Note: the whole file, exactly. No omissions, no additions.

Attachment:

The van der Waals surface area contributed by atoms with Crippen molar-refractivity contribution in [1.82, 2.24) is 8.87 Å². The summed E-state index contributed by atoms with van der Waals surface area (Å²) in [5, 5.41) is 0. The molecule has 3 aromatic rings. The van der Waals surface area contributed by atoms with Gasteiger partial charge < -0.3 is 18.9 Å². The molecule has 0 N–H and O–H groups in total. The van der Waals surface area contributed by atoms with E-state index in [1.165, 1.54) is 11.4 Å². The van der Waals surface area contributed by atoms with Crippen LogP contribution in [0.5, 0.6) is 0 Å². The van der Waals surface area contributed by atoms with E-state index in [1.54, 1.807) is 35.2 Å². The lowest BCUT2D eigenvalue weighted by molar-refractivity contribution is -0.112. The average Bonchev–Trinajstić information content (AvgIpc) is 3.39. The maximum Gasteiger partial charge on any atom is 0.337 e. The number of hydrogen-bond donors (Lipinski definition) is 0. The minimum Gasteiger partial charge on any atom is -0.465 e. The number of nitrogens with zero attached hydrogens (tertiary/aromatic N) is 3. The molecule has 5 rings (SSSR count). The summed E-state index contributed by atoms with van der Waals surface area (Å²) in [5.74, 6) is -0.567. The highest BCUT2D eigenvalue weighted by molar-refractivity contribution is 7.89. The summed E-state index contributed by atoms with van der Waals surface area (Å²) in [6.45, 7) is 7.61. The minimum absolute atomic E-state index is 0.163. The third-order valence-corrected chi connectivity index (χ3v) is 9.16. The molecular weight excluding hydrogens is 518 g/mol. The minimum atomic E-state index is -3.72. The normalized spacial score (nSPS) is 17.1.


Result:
The van der Waals surface area contributed by atoms with Crippen molar-refractivity contribution in [1.82, 2.24) is 8.87 Å². The summed E-state index contributed by atoms with van der Waals surface area (Å²) in [5, 5.41) is 0. The molecule has 3 aromatic rings. The van der Waals surface area contributed by atoms with Gasteiger partial charge < -0.3 is 18.9 Å². The molecule has 0 N–H and O–H groups in total. The van der Waals surface area contributed by atoms with E-state index in [1.165, 1.54) is 11.4 Å². The van der Waals surface area contributed by atoms with Crippen LogP contribution in [0.5, 0.6) is 0 Å². The van der Waals surface area contributed by atoms with E-state index in [1.54, 1.807) is 35.2 Å². The lowest BCUT2D eigenvalue weighted by molar-refractivity contribution is -0.112. The average Bonchev–Trinajstić information content (AvgIpc) is 3.39. The maximum Gasteiger partial charge on any atom is 0.337 e. The number of hydrogen-bond donors (Lipinski definition) is 0. The minimum Gasteiger partial charge on any atom is -0.465 e. The number of nitrogens with zero attached hydrogens (tertiary/aromatic N) is 3. The molecule has 5 rings (SSSR count). The summed E-state index contributed by atoms with van der Waals surface area (Å²) in [5.74, 6) is -0.567. The highest BCUT2D eigenvalue weighted by molar-refractivity contribution is 7.89. The summed E-state index contributed by atoms with van der Waals surface area (Å²) in [6.45, 7) is 7.61. The minimum absolute atomic E-state index is 0.163. The third-order valence-corrected chi connectivity index (χ3v) is 9.16. The molecular weight excluding hydrogens is 518 g/mol. The minimum atomic E-state index is -3.72. The normalized spacial score (nSPS) is 17.1.